Flamenco is
the blues of Southern Spain
Tatiana teaching Tatiana teaching Sara Bosch

Melbourne Flamenco

201 Gertrude Street 
Fitzroy VIC 3065
Phone: 03 9416 0095
 
Flamenco is not fully understood in Australia yet
 

When I arrive at the Melbourne Flamenco Studio, the owner Tatiana Bistrin is outside waiting for me with red flowers stacked in her deep black hair. "I didn't want you to miss it", says smiling. I could not: the glass window is packed with vintage clothes veiling the 'tablao' (wooden floor) behind. The shop becomes a stage after 6pm.

- You've been teaching flamenco for almost 25 years in Australia. Don't you get tired?!
Impossible. There's always something to learn and I do it every day with my students and with my teacher.

- Does a teacher have a teacher?
Yes of course, learning flamenco is like learning science! My teacher´s name is Charito Saldaña, and she is very knowledgeable. The flamenco dancers I know are all very intelligent, as you need a clear mind, capable of absorbing lots of information.

- How did your love story with flamenco begin?
I grew up surrounded by music. My dad, from Russia, migrated here in the fifties. The local band had a very limited space for foreigners, so he and mum started a recording studio and music shop. The funny thing is that the company was based just a few meters away from my studio, a fact I didn't find out until I opened it!

- What kind of music did they record?
Everything! Including bolero. And the musicians were outstanding; they had to record 'live' in one shot between trams passing by.

- Have you been in Spain?
Yes, twice, but a long time ago! The first time I went to study at the famous 'Amor De Dios' flamenco school in Madrid back in 1993. And then a few years ago I went to 'Carmen de las Cuevas' in Granada. I'm hoping to go back next year.

- What's the philosophy of your studio?
Flamenco is not fully understood in Australia yet, so I want to promote an understanding with my studio and my personal experience. Apart from the classes and the clothes, we offer guitar and cajón workshops and bring special guests every time they are touring the country, such as El Brujo, Pepa Molina and Tomás Arroquero, among others.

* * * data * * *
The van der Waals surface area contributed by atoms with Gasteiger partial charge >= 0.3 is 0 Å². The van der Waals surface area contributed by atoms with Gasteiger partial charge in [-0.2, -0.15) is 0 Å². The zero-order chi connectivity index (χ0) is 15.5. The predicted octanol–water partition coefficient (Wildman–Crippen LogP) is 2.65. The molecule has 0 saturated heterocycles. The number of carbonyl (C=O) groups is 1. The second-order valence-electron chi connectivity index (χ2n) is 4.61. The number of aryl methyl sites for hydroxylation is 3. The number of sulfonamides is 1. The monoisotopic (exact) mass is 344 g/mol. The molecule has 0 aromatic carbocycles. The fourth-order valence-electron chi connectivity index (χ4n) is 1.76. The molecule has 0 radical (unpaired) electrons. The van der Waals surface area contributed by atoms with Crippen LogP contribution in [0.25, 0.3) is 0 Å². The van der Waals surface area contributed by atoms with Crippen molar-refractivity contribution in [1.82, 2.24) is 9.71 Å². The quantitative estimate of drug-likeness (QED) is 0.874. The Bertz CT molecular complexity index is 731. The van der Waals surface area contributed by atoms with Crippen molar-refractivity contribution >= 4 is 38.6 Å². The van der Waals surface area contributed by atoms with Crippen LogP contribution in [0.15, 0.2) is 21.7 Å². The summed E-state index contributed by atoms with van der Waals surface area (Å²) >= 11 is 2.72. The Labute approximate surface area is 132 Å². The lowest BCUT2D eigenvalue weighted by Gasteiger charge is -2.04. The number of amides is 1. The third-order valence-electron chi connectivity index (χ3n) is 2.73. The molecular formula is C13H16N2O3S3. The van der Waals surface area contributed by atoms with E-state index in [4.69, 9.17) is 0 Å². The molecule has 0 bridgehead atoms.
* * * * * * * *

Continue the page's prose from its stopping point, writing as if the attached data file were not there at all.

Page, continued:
- Any public performances?
My students prepare a presentation to the public for Christmas and I perform when I can find the time. My next performance might be for the Chinese New Year.

- What is difficult to understand about flamenco?
Flamenco is rhythm and poetry; it's full of meaning. It's like the blues of Southern Spain to express joy, sorrow and the gypsies' daily problems. It also requires a high level of commitment and physical exercise. My muscles get sore every time I dance! There's this perception that Spanish people only dance a stereotyped and touristy flamenco, and that is a simplistic and unfair view of such a rich art form. It's continuously evolving, and being influenced by modern music...

Tatiana tunes out from our conversation to sing the lyrics of a flamenco song that has started playing in the background. She says she doesn't speak Spanish, but she knows all the lyrics by heart - in Spanish!

Sara Bosch

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